PALM BEACH (Florida) • President Donald Trump has praised the US military for carrying out a missile attack on a Syrian airfield, and struck back at mounting questions over whether it would help achieve a momentum shift in Syria's civil war.
In an afternoon tweet last Saturday, Mr Trump defended the operation against criticism from some members of Congress and military analysts that the night- time volley of 59 Tomahawk cruise missiles two days earlier did not target the runways at the Shayrat airbase in eastern Syria.
Administration officials have said the attack successfully destroyed refuelling stations, hangars and some planes, effectively making the base inoperable. "The reason you don't generally hit runways is that they are easy and inexpensive to quickly fix (fill in and top)!" Mr Trump wrote on Twitter from Mar-a-Lago after playing a round at the nearby Trump International Golf Club.
In an earlier message, he said: "Congratulations to our great military men and women for representing the United States, and the world, so well in the Syria attack."
On Capitol Hill, reaction to Mr Trump's action has been mixed, with Republican leaders endorsing the President's belief that he did not need congressional approval to act.
WHY RUNWAYS NOT TARGETED
The reason you don't generally hit runways is that they are easy and inexpensive to quickly fix (fill in and top)!
US PRESIDENT DONALD TRUMP, on Twitter.
PRIORITY IS DEFEATING ISIS
Once the ISIS threat has been reduced or eliminated, I think we can turn our attention directly to stabilising the situation in Syria. We are hopeful that we can prevent a continuation of the civil war and that we can bring the parties to the table to begin the process of political discussions.
US SECRETARY OF STATE REX TILLERSON, in an interview on CBS News' Face The Nation.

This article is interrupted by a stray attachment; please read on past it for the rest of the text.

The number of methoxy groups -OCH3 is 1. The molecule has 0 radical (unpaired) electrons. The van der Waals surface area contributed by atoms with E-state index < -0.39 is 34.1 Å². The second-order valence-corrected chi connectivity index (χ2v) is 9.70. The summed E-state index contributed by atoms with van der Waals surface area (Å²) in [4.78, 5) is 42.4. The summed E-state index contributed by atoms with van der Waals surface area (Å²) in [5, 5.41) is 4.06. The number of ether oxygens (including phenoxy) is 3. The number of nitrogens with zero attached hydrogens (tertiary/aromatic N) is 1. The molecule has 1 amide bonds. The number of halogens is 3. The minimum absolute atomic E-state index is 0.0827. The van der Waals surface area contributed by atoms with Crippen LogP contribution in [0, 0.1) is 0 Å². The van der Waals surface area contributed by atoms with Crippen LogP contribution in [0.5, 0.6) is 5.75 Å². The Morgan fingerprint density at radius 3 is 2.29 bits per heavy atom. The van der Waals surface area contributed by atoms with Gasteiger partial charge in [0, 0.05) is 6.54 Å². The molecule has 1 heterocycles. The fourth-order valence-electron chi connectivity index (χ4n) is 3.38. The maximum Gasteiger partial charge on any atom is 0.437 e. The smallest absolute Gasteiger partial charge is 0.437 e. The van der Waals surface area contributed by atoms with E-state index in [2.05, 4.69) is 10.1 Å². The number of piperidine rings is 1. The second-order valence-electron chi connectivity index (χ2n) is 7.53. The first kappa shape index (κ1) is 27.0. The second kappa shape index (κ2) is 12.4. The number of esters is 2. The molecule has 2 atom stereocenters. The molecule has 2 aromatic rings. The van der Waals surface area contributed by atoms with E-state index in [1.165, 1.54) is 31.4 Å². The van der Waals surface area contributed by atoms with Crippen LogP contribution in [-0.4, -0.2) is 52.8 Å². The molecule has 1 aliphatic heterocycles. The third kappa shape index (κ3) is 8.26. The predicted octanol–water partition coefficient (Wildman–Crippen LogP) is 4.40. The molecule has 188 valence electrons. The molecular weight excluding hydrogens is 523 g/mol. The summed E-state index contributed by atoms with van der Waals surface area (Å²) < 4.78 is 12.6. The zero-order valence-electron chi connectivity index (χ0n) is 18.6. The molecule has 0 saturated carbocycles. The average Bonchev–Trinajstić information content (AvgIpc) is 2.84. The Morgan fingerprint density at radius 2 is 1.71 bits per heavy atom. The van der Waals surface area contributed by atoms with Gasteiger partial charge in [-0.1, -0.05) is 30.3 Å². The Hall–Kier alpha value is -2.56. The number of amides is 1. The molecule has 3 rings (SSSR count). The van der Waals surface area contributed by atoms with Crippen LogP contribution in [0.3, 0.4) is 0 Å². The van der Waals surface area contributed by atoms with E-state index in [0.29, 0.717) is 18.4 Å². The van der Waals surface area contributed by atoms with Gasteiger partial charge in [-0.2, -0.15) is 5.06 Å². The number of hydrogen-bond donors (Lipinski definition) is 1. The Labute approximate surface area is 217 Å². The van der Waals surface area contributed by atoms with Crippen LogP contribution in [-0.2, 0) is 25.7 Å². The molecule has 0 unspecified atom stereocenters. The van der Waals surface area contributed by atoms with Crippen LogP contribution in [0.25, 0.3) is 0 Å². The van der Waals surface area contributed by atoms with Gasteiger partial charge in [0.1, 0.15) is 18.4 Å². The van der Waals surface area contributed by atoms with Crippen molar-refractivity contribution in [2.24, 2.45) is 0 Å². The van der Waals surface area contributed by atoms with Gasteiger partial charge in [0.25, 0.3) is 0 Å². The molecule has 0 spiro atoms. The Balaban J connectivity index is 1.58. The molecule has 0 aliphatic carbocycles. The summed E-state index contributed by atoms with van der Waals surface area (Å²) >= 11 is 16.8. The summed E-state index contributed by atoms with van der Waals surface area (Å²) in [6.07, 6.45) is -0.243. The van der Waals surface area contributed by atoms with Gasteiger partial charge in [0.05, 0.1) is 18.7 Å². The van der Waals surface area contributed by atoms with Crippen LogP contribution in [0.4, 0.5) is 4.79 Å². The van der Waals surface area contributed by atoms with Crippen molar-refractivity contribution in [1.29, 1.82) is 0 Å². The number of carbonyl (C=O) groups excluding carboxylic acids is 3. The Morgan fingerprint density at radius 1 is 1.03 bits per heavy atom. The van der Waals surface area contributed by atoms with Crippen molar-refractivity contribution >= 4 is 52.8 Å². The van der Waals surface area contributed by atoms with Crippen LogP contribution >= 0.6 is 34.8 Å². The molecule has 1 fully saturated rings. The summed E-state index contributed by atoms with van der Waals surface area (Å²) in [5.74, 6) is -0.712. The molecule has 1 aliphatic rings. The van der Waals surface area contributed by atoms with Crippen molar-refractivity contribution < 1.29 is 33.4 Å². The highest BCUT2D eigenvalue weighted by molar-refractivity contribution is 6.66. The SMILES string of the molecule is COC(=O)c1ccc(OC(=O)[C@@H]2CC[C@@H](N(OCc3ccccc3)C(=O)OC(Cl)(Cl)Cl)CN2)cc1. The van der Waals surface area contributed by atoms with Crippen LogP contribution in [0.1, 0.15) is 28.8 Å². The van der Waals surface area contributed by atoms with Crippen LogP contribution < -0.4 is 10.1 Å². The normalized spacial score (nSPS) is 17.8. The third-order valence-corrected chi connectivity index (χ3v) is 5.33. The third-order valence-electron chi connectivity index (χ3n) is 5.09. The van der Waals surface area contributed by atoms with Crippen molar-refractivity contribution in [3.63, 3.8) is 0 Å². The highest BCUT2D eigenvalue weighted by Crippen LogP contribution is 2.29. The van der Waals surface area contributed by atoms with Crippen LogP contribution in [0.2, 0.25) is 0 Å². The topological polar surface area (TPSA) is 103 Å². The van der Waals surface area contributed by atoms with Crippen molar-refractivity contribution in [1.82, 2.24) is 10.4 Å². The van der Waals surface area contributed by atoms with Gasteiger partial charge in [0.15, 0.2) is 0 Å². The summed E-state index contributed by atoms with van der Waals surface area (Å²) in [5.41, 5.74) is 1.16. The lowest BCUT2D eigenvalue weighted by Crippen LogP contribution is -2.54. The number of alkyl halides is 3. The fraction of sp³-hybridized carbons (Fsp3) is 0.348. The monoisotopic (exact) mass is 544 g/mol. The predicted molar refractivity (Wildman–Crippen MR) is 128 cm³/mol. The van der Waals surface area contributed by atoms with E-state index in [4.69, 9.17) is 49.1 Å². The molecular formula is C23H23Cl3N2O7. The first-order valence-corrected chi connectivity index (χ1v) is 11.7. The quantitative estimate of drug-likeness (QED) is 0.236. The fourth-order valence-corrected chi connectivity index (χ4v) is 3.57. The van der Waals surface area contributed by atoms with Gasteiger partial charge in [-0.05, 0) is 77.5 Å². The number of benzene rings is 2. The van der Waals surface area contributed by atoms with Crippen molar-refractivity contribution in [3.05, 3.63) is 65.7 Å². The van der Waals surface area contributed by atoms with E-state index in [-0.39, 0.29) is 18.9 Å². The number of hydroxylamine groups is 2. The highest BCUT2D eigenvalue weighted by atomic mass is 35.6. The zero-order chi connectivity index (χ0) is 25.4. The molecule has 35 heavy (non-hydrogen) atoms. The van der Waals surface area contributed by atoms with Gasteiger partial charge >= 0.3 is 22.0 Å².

But some rank-and-file Republicans, along with many Democrats, have criticised Mr Trump for acting impulsively and betraying his own past opposition to US intervention in Syria.
Despite the strike, there has been "no change" to the US military posture in Syria, Secretary of State Rex Tillerson said. The US still hopes to shepherd a "political process that we believe the Syrian people will lawfully be able to decide the fate of Assad", he said yesterday in reference to Syrian President Bashar al-Assad, on ABC's This Week With George Stephanopoulos.
Separately, on CBS News' Face The Nation, Mr Tillerson said the first priority for the US remains defeating the Islamic State in Iraq and Syria (ISIS). "Once the ISIS threat has been reduced or eliminated, I think we can turn our attention directly to stabilising the situation in Syria," he said. "We are hopeful that we can prevent a continuation of the civil war and that we can bring the parties to the table to begin the process of political discussions."
Mr Tillerson conceded that removing Mr Assad from power could "ultimately" require greater pressure, including military action, from the US or an international coalition, but he said that is not the preferred choice.
Ten days after Mr Tillerson endured an acrimonious gathering of Nato's top diplomats in Brussels, the former ExxonMobil chief executive is due to meet his counterparts from the Group of Seven nations in the Italian city of Lucca today.
He will continue from there to Moscow for meetings with his Russian counterpart Sergei Lavrov and other officials.
WASHINGTON POST, BLOOMBERG
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